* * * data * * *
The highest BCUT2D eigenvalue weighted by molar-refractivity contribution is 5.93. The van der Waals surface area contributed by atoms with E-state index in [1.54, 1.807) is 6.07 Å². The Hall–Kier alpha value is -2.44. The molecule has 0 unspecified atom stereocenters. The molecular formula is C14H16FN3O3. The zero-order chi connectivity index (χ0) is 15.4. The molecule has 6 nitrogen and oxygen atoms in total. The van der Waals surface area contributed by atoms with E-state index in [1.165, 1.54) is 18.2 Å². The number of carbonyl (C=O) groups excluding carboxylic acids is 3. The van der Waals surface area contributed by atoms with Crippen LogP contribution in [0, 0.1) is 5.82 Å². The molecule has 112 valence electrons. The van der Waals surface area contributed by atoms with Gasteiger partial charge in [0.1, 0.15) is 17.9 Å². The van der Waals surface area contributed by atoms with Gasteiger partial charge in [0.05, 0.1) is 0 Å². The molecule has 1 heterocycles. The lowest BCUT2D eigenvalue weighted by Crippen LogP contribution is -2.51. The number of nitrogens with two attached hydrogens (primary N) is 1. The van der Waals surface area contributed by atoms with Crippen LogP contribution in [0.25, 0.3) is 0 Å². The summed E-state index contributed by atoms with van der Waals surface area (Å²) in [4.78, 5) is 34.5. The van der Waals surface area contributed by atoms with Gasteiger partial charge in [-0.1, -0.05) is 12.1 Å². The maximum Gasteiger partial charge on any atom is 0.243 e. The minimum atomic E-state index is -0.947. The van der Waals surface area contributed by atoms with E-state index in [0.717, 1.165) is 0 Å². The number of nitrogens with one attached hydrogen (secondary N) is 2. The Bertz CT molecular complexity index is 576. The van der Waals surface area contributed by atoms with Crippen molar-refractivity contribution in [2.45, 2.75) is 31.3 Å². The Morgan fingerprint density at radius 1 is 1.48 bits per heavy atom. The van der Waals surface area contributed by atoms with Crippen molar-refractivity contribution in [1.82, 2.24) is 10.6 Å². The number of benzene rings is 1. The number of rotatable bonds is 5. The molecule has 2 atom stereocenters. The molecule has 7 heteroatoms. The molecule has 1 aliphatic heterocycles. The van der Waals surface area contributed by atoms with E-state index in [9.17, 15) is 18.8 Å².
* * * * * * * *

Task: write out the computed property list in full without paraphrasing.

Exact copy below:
The highest BCUT2D eigenvalue weighted by molar-refractivity contribution is 5.93. The van der Waals surface area contributed by atoms with E-state index in [1.54, 1.807) is 6.07 Å². The Hall–Kier alpha value is -2.44. The molecule has 0 unspecified atom stereocenters. The molecular formula is C14H16FN3O3. The zero-order chi connectivity index (χ0) is 15.4. The molecule has 6 nitrogen and oxygen atoms in total. The van der Waals surface area contributed by atoms with E-state index in [1.165, 1.54) is 18.2 Å². The number of carbonyl (C=O) groups excluding carboxylic acids is 3. The van der Waals surface area contributed by atoms with Crippen LogP contribution in [0, 0.1) is 5.82 Å². The molecule has 112 valence electrons. The van der Waals surface area contributed by atoms with Gasteiger partial charge in [0.1, 0.15) is 17.9 Å². The van der Waals surface area contributed by atoms with Gasteiger partial charge in [0.05, 0.1) is 0 Å². The molecule has 1 heterocycles. The lowest BCUT2D eigenvalue weighted by Crippen LogP contribution is -2.51. The number of nitrogens with two attached hydrogens (primary N) is 1. The van der Waals surface area contributed by atoms with Crippen LogP contribution in [0.25, 0.3) is 0 Å². The summed E-state index contributed by atoms with van der Waals surface area (Å²) in [4.78, 5) is 34.5. The van der Waals surface area contributed by atoms with Gasteiger partial charge in [-0.1, -0.05) is 12.1 Å². The maximum Gasteiger partial charge on any atom is 0.243 e. The minimum atomic E-state index is -0.947. The van der Waals surface area contributed by atoms with E-state index in [0.717, 1.165) is 0 Å². The number of nitrogens with one attached hydrogen (secondary N) is 2. The Bertz CT molecular complexity index is 576. The van der Waals surface area contributed by atoms with Crippen molar-refractivity contribution in [2.45, 2.75) is 31.3 Å². The Morgan fingerprint density at radius 1 is 1.48 bits per heavy atom. The van der Waals surface area contributed by atoms with Crippen molar-refractivity contribution in [1.82, 2.24) is 10.6 Å². The number of benzene rings is 1. The number of rotatable bonds is 5. The molecule has 2 atom stereocenters. The molecule has 7 heteroatoms. The molecule has 1 aliphatic heterocycles. The van der Waals surface area contributed by atoms with E-state index in [9.17, 15) is 18.8 Å².